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Concussion – what you should know

A bump on the head may be more severe than it seems, resulting in long-term effects.

By Donna Fleming
Concussion may be a common condition – around 24,000 people in New Zealand suffer from it every year – but it can also be a potentially dangerous one. Blows to the head should always be checked out by a doctor and you should follow their advice very carefully.
What is concussion? It’s a mild traumatic brain injury – usually due to a blow to the head or violent shaking – that temporarily affects the way your brain works. It can cause problems with memory, speech, judgement, reflexes, balance, co-ordination and sleep. While most people recover without any lasting effects, you can suffer from a condition called post-concussion syndrome – resulting in ongoing symptoms, and occasionally there can be serious complications, such as bleeding in the brain. Suffering repeated concussions can also result in permanent brain injury.
How do I know I’ve got it? If you’ve had a blow to the head, you may have concussion if you then:
  • Become dazed and confused and find it hard to concentrate
  • Have a headache
  • Feel nauseous
  • Feel very tired
  • Have poor balance and co-ordination
  • Forget things that happened before or after the injury
  • Become slow to answer questions
  • Are more sensitive to noise and light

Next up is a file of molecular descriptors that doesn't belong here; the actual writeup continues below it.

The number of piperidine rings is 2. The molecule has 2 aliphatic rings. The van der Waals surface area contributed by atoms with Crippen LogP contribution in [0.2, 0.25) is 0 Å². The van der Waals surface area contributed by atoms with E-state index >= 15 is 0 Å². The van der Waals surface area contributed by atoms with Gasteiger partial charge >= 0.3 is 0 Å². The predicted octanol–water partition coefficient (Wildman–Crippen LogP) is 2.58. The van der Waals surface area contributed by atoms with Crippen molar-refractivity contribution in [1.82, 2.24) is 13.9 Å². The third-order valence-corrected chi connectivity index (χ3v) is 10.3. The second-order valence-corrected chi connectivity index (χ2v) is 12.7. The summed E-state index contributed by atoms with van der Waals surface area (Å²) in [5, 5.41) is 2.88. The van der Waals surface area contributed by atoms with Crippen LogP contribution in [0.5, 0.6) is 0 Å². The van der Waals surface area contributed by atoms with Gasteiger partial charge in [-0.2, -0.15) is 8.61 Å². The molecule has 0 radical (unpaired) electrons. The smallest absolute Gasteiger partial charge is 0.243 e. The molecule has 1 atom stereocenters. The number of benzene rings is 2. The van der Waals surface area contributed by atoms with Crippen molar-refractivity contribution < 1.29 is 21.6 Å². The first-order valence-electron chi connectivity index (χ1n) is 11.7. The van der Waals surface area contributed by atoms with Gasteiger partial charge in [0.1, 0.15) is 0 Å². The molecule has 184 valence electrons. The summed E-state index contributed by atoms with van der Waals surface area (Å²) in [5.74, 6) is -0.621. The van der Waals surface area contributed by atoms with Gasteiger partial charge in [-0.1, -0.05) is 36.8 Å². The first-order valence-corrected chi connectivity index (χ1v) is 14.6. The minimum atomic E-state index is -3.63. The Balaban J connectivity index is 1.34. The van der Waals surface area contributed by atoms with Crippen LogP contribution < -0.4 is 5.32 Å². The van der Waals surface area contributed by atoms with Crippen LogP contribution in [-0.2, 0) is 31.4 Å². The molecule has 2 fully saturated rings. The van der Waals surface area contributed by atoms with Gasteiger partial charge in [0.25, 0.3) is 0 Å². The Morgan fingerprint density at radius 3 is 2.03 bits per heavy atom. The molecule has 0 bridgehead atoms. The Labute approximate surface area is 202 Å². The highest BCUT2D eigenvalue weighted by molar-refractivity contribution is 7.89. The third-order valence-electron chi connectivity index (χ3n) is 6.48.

Some people with concussion may briefly lose consciousness – but even if you didn’t pass out, you can still have concussion.
What’s the treatment?
There’s no actual treatment, but the advice your doctor will give you will depend on the severity of the blow and the symptoms you are displaying. According to The Brain Injury Association of New Zealand, the advice most patients are given is not to go to sleep in the first four hours after a head injury. After that you will need a good night’s sleep, but if the blow has been severe and there’s risk of a serious brain injury developing, your support person may be told to wake you every couple of hours to check that you are okay, not excessively drowsy or slurring your words.
You can take paracetamol, but not medication that contains aspirin for at least four days. This medication can make you more prone to bleeding. Some other "don'ts" include:
  • Don’t drink alcohol or take sleeping pills for at least 48 hours.
  • Don’t drive for at least 24 hours.
  • Don’t play sport or train for at least three weeks.
How do I know if it’s caused more serious injury? Problems that could develop over the first 24 hours, which are signs of a more serious head injury, include:
  • A bad headache that gets worse
  • Being very drowsy and difficult to wake up
  • Extreme confusion
  • Blacking out
  • Vomiting often
  • Slurred speech and balance, and co-ordination difficulties
  • Seizures
If any of these occur, get medical help straightaway.
Rest your weary head
Going to bed for a week may help you to avoid or recover more quickly from post-concussion syndrome. This can cause some people to experience ongoing headaches, mental fogginess, difficulty concentrating and insomnia. US doctors researching concussion have found that bed rest for seven days – and that means not even using a computer or talking on the phone – can help people get over the symptoms, such as headaches and difficulty concentrating, more quickly. The sooner bed rest can begin after sustaining the injury, the better (although don’t go to sleep until four hours after the blow). The study found that even having enforced rest weeks later helped people who’d had concussion to do better on mental exams.

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